- Avoid tax in the guise of planning: Businesspersons avoid their NRI children being taxed on income from their assets by transferring all the assets to a trust. The ownership of the assets rests with the trust, and the son/ daughter being only a ‘beneficiary’ is not liable to any tax on income from the trust.
- Prepare for estate duty eventuality: There is pervasive fear that estate duty, which was abolished back in 1985 when Rajiv Gandhi was Prime Minister, will likely be re-introduced soon. Setting up trusts in advance, business families have been advised, will protect the next generation from paying the death/ inheritance tax, which was as high as 85 per cent in the more than three decades after its enactment (The Estate Duty Act, 1953). Although India does not have a wealth tax now, most developed countries including the US, UK, France, Canada, and Japan have such an inheritance tax.
- Flexibility in a capital-controlled economy: India is a capital-controlled economy. Individuals can invest only $250,000 a year under the Reserve Bank of India’s Liberalised Remittance Scheme (LRS). To get over this, businesspersons have turned NRIs, and under FEMA, NRIs can remit $1 million a year in addition to their current annual income, outside India. Further, the tax rates in overseas jurisdictions are much lower than the 30% personal I-T rate in India plus surcharges, including those on the super-rich (those with annual income over Rs 1 crore).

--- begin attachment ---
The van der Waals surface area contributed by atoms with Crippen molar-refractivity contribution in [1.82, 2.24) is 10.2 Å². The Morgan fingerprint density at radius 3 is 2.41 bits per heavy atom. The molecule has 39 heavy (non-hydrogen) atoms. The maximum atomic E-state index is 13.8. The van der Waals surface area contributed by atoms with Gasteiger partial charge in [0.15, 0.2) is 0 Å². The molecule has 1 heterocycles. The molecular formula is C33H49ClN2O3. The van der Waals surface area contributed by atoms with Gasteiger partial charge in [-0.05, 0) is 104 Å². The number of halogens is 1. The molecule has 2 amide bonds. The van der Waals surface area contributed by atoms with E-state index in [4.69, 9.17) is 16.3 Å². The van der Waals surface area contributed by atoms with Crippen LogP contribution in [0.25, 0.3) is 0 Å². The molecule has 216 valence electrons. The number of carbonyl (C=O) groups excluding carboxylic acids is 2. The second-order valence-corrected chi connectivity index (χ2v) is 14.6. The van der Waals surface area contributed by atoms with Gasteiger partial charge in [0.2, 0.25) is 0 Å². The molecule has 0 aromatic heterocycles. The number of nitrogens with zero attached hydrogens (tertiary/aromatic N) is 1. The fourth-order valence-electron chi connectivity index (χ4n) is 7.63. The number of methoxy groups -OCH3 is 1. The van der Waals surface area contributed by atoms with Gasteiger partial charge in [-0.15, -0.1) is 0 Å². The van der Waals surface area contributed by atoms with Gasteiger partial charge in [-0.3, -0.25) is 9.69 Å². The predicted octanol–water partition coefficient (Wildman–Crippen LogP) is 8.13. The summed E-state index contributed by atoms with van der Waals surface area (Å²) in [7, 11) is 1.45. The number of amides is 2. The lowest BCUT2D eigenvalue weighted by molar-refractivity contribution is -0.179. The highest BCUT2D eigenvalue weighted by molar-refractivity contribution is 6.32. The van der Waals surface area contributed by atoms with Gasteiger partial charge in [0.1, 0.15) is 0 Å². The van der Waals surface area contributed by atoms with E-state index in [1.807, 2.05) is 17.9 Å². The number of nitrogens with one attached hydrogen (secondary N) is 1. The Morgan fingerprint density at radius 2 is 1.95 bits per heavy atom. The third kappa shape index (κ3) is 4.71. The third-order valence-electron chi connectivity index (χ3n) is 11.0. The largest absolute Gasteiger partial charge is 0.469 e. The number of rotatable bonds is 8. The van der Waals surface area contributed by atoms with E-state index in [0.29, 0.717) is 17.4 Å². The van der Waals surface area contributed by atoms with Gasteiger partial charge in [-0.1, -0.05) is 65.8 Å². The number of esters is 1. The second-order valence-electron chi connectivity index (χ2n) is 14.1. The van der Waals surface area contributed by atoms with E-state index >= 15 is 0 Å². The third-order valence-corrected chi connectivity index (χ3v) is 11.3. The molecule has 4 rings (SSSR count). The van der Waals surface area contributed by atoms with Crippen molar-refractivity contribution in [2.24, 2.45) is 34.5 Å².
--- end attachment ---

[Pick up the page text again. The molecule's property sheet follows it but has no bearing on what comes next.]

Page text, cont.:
- The NRI angle: Offshore trusts, as noted earlier, are recognised under Indian laws, but legally, it is the trustees — not the ‘settlor’ or the ‘beneficiaries’ — who are the owners of the properties and income of the trust. An NRI trustee or offshore trustee taking instructions from another overseas ‘protector’ ensures they are taxed in India only on their total income from India.
Can offshore Trusts be seen as resident Indian for tax purposes?
- After The Black Money (Undisclosed Foreign Income and Assets) and Imposition of Tax Act, 2015, came into existence, resident Indians — if they are ‘settlors’, ‘trustees’, or ‘beneficiaries’ — have to report their foreign financial interests and assets.
- NRIs are not required to do so — even though, as mentioned above, the I-T Department has been sending notices to NRIs in certain cases.